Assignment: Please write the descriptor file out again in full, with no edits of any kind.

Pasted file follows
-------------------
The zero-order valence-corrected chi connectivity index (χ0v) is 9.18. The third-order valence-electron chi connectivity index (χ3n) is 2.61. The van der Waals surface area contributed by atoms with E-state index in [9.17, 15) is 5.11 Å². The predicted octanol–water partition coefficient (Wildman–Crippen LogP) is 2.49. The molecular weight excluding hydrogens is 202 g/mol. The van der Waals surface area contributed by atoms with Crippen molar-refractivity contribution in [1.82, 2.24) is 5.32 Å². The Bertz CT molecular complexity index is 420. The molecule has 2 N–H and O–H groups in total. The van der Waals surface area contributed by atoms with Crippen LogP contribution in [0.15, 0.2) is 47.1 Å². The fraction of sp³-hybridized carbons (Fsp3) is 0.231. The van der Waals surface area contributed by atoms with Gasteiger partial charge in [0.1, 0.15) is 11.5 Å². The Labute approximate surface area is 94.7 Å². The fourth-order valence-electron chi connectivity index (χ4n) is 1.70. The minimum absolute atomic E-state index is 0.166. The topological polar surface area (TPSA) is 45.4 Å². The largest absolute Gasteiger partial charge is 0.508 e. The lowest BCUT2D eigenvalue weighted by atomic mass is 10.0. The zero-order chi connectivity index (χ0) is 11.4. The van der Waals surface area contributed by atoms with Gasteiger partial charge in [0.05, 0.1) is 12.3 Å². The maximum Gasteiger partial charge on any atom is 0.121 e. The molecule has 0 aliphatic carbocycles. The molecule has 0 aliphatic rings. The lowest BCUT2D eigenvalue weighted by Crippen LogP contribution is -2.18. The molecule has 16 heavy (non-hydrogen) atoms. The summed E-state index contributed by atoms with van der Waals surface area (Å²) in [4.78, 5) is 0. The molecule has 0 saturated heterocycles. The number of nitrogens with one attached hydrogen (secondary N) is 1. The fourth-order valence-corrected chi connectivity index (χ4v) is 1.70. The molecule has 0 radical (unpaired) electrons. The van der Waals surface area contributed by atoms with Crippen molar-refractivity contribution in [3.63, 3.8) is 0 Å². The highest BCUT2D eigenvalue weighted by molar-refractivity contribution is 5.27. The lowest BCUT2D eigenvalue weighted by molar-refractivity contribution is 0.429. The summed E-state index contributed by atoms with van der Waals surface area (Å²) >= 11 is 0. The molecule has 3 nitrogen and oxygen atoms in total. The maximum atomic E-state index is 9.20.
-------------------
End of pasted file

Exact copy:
The zero-order valence-corrected chi connectivity index (χ0v) is 9.18. The third-order valence-electron chi connectivity index (χ3n) is 2.61. The van der Waals surface area contributed by atoms with E-state index in [9.17, 15) is 5.11 Å². The predicted octanol–water partition coefficient (Wildman–Crippen LogP) is 2.49. The molecular weight excluding hydrogens is 202 g/mol. The van der Waals surface area contributed by atoms with Crippen molar-refractivity contribution in [1.82, 2.24) is 5.32 Å². The Bertz CT molecular complexity index is 420. The molecule has 2 N–H and O–H groups in total. The van der Waals surface area contributed by atoms with Crippen LogP contribution in [0.15, 0.2) is 47.1 Å². The fraction of sp³-hybridized carbons (Fsp3) is 0.231. The van der Waals surface area contributed by atoms with Gasteiger partial charge in [0.1, 0.15) is 11.5 Å². The Labute approximate surface area is 94.7 Å². The fourth-order valence-electron chi connectivity index (χ4n) is 1.70. The minimum absolute atomic E-state index is 0.166. The topological polar surface area (TPSA) is 45.4 Å². The largest absolute Gasteiger partial charge is 0.508 e. The lowest BCUT2D eigenvalue weighted by atomic mass is 10.0. The zero-order chi connectivity index (χ0) is 11.4. The van der Waals surface area contributed by atoms with Gasteiger partial charge in [0.05, 0.1) is 12.3 Å². The maximum Gasteiger partial charge on any atom is 0.121 e. The molecule has 0 aliphatic carbocycles. The molecule has 0 aliphatic rings. The lowest BCUT2D eigenvalue weighted by Crippen LogP contribution is -2.18. The molecule has 16 heavy (non-hydrogen) atoms. The summed E-state index contributed by atoms with van der Waals surface area (Å²) in [4.78, 5) is 0. The molecule has 0 saturated heterocycles. The number of nitrogens with one attached hydrogen (secondary N) is 1. The fourth-order valence-corrected chi connectivity index (χ4v) is 1.70. The molecule has 0 radical (unpaired) electrons. The van der Waals surface area contributed by atoms with Crippen molar-refractivity contribution in [3.63, 3.8) is 0 Å². The highest BCUT2D eigenvalue weighted by molar-refractivity contribution is 5.27. The lowest BCUT2D eigenvalue weighted by molar-refractivity contribution is 0.429. The summed E-state index contributed by atoms with van der Waals surface area (Å²) >= 11 is 0. The molecule has 3 nitrogen and oxygen atoms in total. The maximum atomic E-state index is 9.20.